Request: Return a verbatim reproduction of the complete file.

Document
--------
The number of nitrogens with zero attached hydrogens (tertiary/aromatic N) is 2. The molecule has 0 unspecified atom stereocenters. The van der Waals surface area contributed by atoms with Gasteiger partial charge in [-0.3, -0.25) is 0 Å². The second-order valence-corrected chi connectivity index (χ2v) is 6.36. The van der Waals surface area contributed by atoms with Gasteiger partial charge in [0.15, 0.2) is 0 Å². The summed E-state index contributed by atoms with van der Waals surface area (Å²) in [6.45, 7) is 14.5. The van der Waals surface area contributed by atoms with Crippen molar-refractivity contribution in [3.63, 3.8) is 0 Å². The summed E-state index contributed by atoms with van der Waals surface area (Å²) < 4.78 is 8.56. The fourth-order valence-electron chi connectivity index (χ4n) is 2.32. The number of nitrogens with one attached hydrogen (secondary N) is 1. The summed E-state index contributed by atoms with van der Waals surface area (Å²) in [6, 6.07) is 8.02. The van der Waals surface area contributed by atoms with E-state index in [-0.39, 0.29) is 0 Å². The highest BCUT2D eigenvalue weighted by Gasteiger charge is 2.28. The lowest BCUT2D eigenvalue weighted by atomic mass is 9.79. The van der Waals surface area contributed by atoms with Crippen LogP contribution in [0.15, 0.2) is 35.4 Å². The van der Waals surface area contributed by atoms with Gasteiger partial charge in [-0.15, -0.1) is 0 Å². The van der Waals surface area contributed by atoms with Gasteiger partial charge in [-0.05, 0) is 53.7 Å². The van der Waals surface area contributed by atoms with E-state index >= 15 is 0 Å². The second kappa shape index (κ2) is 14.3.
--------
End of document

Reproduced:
The number of nitrogens with zero attached hydrogens (tertiary/aromatic N) is 2. The molecule has 0 unspecified atom stereocenters. The van der Waals surface area contributed by atoms with Gasteiger partial charge in [-0.3, -0.25) is 0 Å². The second-order valence-corrected chi connectivity index (χ2v) is 6.36. The van der Waals surface area contributed by atoms with Gasteiger partial charge in [0.15, 0.2) is 0 Å². The summed E-state index contributed by atoms with van der Waals surface area (Å²) in [6.45, 7) is 14.5. The van der Waals surface area contributed by atoms with Crippen molar-refractivity contribution in [3.63, 3.8) is 0 Å². The summed E-state index contributed by atoms with van der Waals surface area (Å²) < 4.78 is 8.56. The fourth-order valence-electron chi connectivity index (χ4n) is 2.32. The number of nitrogens with one attached hydrogen (secondary N) is 1. The summed E-state index contributed by atoms with van der Waals surface area (Å²) in [6, 6.07) is 8.02. The van der Waals surface area contributed by atoms with E-state index in [-0.39, 0.29) is 0 Å². The highest BCUT2D eigenvalue weighted by Gasteiger charge is 2.28. The lowest BCUT2D eigenvalue weighted by atomic mass is 9.79. The van der Waals surface area contributed by atoms with Crippen LogP contribution in [0.15, 0.2) is 35.4 Å². The van der Waals surface area contributed by atoms with Gasteiger partial charge in [-0.15, -0.1) is 0 Å². The van der Waals surface area contributed by atoms with Gasteiger partial charge in [-0.05, 0) is 53.7 Å². The van der Waals surface area contributed by atoms with E-state index >= 15 is 0 Å². The second kappa shape index (κ2) is 14.3.